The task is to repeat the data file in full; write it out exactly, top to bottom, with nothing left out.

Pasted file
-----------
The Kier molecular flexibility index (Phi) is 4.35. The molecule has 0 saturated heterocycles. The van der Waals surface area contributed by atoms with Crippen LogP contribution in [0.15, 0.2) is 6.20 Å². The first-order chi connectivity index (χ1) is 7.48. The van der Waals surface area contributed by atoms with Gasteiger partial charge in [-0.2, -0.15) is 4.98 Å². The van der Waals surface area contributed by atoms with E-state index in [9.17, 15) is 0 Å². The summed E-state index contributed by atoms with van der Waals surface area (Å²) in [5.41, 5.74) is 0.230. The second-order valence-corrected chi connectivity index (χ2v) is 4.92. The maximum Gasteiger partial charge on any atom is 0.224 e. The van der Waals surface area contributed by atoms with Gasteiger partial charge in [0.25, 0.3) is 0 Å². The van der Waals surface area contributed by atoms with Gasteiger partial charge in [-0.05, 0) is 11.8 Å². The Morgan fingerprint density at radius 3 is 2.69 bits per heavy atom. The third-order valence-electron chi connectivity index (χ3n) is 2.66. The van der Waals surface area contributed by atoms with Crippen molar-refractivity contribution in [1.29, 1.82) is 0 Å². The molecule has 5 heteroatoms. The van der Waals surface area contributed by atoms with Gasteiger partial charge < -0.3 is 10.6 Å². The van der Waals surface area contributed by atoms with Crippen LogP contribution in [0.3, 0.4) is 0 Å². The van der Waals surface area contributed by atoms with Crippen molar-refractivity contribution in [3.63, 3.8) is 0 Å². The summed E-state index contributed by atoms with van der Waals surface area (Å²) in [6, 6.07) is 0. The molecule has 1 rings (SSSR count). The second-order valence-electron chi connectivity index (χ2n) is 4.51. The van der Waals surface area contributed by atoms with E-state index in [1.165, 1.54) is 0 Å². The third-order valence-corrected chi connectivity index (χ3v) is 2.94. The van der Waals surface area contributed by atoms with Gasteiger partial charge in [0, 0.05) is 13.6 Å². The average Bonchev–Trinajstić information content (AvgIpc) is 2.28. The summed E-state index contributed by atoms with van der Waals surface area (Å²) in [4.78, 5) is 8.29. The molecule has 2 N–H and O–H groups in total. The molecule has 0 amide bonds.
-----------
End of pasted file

The Kier molecular flexibility index (Phi) is 4.35. The molecule has 0 saturated heterocycles. The van der Waals surface area contributed by atoms with Crippen LogP contribution in [0.15, 0.2) is 6.20 Å². The first-order chi connectivity index (χ1) is 7.48. The van der Waals surface area contributed by atoms with Gasteiger partial charge in [-0.2, -0.15) is 4.98 Å². The van der Waals surface area contributed by atoms with E-state index in [9.17, 15) is 0 Å². The summed E-state index contributed by atoms with van der Waals surface area (Å²) in [5.41, 5.74) is 0.230. The second-order valence-corrected chi connectivity index (χ2v) is 4.92. The maximum Gasteiger partial charge on any atom is 0.224 e. The van der Waals surface area contributed by atoms with Gasteiger partial charge in [0.25, 0.3) is 0 Å². The van der Waals surface area contributed by atoms with Gasteiger partial charge in [-0.05, 0) is 11.8 Å². The Morgan fingerprint density at radius 3 is 2.69 bits per heavy atom. The third-order valence-electron chi connectivity index (χ3n) is 2.66. The van der Waals surface area contributed by atoms with Crippen molar-refractivity contribution in [1.29, 1.82) is 0 Å². The molecule has 5 heteroatoms. The van der Waals surface area contributed by atoms with Gasteiger partial charge < -0.3 is 10.6 Å². The van der Waals surface area contributed by atoms with Crippen LogP contribution in [0.3, 0.4) is 0 Å². The van der Waals surface area contributed by atoms with Crippen molar-refractivity contribution in [3.63, 3.8) is 0 Å². The summed E-state index contributed by atoms with van der Waals surface area (Å²) in [6, 6.07) is 0. The molecule has 1 rings (SSSR count). The second-order valence-electron chi connectivity index (χ2n) is 4.51. The van der Waals surface area contributed by atoms with E-state index in [1.165, 1.54) is 0 Å². The third-order valence-corrected chi connectivity index (χ3v) is 2.94. The van der Waals surface area contributed by atoms with Gasteiger partial charge in [0, 0.05) is 13.6 Å². The average Bonchev–Trinajstić information content (AvgIpc) is 2.28. The summed E-state index contributed by atoms with van der Waals surface area (Å²) in [4.78, 5) is 8.29. The molecule has 2 N–H and O–H groups in total. The molecule has 0 amide bonds.